Today and yesterday at Fermilab there is an HEPAP meeting designed to gather information necessary to prioritize decisions on how to spend the US HEP budget over the next few years. Many of the talks there are on-line and give a good idea of what future possibilities look like. The main issues being discussed are:

  • Whether to go ahead with project X at Fermilab, a proposal for a high-intensity proton source.
  • The state of the ILC project, given that it was zeroed out in this year’s US and UK budgets. Barry Barish emphasizes the continuing goal of being ready to make a decision about whether to build such a thing soon after LHC results arrive, presumably starting in 2010. The state of CLIC and other multi-TeV lepton collider possibilities is reviewed by Tor Raubenheimer of SLAC, who puts a likely date for a multi-TeV electron collider at 2030-40, a muon collider after 2050. These things are a long ways away…
  • Whether to run the Tevatron in FY 2010, with presentations about how the Tevatron is currently performing, and from CDF and D0 advocating for a run past FY2009. Both experiments make the case that they are getting close to being able to either see evidence of the Higgs or rule out its existence over most of the expected mass range. More about this from Tommaso Dorigo of CDF here. Since the Tevatron is about the most successful and exciting thing going on in US HEP, I personally don’t see the case for planning on shutting it down until solid results are in from the LHC about the Higgs, which should be sometime in FY2010 at the earliest. Who knows, maybe the LHC will see something that the Tevatron is a good tool to study further. Seems more likely than that it will see black holes…
  • The involuntary furloughs of Fermilab employees begin today. No news regarding the supposed efforts by the Illinois Congressional delegation to lobby for a supplemental appropriation to keep Fermilab from having to layoff around 200 people. At least one of the relevant people is undoubtedly too busy with other things to pay attention to this. The Congress and the White House are negotiating an emergency bill to deal with the recession and job losses that have started recently. Since government spending is bad and tax cuts are good, their plan seems to be to continue to throw people out of their jobs with budget cuts in HEP and elsewhere, while handing out cash to as many voters as possible.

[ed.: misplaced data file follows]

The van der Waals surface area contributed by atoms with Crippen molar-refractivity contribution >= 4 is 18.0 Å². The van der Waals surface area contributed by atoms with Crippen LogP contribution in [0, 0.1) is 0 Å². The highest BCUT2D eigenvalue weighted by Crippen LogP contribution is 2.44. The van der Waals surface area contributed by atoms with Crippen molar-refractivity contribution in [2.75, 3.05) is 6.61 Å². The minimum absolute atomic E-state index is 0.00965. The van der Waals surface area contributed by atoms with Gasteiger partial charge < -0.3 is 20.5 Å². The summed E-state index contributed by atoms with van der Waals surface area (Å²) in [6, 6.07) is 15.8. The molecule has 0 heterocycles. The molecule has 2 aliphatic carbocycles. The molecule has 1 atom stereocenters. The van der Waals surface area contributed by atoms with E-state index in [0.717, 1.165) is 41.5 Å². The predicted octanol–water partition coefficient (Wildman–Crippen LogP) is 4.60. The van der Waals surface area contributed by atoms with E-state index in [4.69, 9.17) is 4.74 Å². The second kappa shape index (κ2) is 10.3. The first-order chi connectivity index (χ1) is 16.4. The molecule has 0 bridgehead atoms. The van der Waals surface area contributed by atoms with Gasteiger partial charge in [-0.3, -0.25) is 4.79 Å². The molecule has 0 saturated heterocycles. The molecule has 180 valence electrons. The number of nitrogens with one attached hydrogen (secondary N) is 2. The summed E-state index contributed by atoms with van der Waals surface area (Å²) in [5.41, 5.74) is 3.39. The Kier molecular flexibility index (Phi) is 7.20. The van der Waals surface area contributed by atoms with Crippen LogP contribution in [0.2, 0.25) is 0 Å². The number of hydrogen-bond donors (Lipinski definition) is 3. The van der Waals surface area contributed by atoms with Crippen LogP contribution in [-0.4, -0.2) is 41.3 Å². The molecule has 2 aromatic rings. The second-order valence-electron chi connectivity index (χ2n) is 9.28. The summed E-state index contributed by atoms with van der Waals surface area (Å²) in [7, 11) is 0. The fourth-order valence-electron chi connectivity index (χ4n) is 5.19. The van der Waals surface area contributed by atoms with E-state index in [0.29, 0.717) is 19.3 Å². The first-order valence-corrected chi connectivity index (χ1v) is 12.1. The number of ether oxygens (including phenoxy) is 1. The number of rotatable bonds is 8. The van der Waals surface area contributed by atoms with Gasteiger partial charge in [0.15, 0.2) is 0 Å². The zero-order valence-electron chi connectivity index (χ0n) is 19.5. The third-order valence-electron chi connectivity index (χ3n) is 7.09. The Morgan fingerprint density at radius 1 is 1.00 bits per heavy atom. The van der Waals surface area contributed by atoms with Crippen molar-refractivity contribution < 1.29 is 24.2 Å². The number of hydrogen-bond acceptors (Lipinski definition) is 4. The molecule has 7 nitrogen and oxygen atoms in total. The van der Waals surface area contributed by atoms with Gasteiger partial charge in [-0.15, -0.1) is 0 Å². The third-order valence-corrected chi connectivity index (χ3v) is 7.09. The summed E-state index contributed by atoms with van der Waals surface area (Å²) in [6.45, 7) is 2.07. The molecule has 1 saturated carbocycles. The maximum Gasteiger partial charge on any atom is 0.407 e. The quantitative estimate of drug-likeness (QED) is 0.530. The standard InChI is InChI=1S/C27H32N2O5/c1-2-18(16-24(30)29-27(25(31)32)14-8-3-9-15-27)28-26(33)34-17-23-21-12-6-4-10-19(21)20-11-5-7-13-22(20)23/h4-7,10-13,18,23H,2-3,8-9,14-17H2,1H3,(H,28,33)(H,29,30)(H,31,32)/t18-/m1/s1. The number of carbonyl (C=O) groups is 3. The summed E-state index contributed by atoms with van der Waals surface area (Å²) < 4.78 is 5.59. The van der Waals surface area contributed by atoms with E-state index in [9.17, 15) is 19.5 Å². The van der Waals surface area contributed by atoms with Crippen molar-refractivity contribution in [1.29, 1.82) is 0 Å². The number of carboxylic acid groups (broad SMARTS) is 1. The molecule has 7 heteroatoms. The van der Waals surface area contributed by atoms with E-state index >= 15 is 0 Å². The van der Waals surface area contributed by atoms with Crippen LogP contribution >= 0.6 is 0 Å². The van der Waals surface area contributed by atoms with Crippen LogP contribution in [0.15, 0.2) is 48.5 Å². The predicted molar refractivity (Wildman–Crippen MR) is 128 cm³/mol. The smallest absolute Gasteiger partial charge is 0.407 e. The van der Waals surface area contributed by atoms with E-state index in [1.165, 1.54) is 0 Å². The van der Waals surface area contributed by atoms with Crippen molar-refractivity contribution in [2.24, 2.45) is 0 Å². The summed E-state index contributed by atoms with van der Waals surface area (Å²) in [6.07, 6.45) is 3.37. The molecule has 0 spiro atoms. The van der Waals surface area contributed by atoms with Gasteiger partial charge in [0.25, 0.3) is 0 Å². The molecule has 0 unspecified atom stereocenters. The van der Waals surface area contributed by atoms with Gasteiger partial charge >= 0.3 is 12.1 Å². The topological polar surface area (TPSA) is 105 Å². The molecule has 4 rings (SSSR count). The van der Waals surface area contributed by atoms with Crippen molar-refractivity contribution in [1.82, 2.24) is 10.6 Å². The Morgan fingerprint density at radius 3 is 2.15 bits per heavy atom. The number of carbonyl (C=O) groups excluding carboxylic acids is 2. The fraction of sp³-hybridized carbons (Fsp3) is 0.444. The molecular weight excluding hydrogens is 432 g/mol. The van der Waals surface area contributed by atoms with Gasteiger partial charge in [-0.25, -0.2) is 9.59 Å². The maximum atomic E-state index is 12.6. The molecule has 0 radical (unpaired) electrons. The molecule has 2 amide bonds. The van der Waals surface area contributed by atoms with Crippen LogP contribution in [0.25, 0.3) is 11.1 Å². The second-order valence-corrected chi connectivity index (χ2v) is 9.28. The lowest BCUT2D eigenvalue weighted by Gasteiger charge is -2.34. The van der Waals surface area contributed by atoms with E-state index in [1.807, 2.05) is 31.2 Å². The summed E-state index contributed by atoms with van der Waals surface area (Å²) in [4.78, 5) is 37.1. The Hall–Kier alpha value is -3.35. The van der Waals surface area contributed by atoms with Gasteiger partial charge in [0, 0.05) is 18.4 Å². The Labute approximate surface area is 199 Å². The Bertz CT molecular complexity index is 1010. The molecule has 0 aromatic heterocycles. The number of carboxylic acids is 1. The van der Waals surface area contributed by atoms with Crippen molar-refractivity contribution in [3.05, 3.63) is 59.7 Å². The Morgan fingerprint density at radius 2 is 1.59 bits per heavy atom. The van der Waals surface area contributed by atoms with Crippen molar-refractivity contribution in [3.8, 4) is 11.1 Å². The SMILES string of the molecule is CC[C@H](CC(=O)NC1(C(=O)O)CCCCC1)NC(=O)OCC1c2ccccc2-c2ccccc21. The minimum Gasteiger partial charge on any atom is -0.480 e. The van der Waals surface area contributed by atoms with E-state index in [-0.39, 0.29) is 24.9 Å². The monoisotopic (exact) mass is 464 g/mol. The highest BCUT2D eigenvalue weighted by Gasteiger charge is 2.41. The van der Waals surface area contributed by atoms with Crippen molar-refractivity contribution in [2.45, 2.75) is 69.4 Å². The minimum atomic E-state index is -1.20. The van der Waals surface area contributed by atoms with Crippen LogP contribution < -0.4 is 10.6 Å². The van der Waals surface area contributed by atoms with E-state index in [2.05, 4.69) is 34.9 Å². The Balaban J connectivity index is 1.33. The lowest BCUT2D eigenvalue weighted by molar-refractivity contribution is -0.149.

For a presentation by DOE Undersecretary Orbach about the DOE budget problem, see here, and analysis from Richard Jones of the AIP here. The FY 2009 budget request from the White House will come out on Monday, and Orbach promises that

    The President’s request for FY 09 will be wonderful, again, for the physical sciences. While I can’t go into details here, I can say that it will continue the funding request consistent with the American Competitiveness Initiative and the America COMPETES Act. The problem for all of us is that, faced with essentially flat funding for the physical sciences in FY 08, the President’s Request for FY 09 will appear as a very large percentage increase for the three ACI agencies. The danger is that basic research in the physical sciences will again be ‘donors’ to other programs.

    meaning I guess that Congress will be tempted to strip these out in order to fund other things.

    Gordon Watts notices that in Bush’s State of the Union speech he explicitly advocated increased funding for basic physical science research, something which is extremely unusual in such a speech:

    Last year Congress passed legislation supporting the American Competitiveness Initiative, but never followed through with the funding. This funding is essential to keeping our scientific edge. So I ask Congress to double federal support for critical basic research in the physical sciences and ensure America remains the most dynamic nation on earth.

    The physics community seems to have done a great job of convincing the administration to support basic physics research in general and HEP in particular, which normally would be a very good thing. But the same was true last year, and it seems to just have had the effect of painting a big fat bullseye on HEP funding for someone in Congress looking for a place to cut. At least this year people are aware of what might be coming, and maybe something can be done to head off a repeat of this year’s disaster.

    The general budget politics don’t look favorable at all though, with the Bush Administration evidently proposing to heavily cut Medicare and Medicaid spending. Congress has very different priorities, and it seems all too likely that they will fund restoration of the health-care cuts by cutting things like the DOE basic research budget. This fall will be different though, with a new Congress and president elected at the beginning of November, but not taking office until January. I wouldn’t be surprised to see the government run on a continuing resolution at FY2008 levels until after a new president takes office.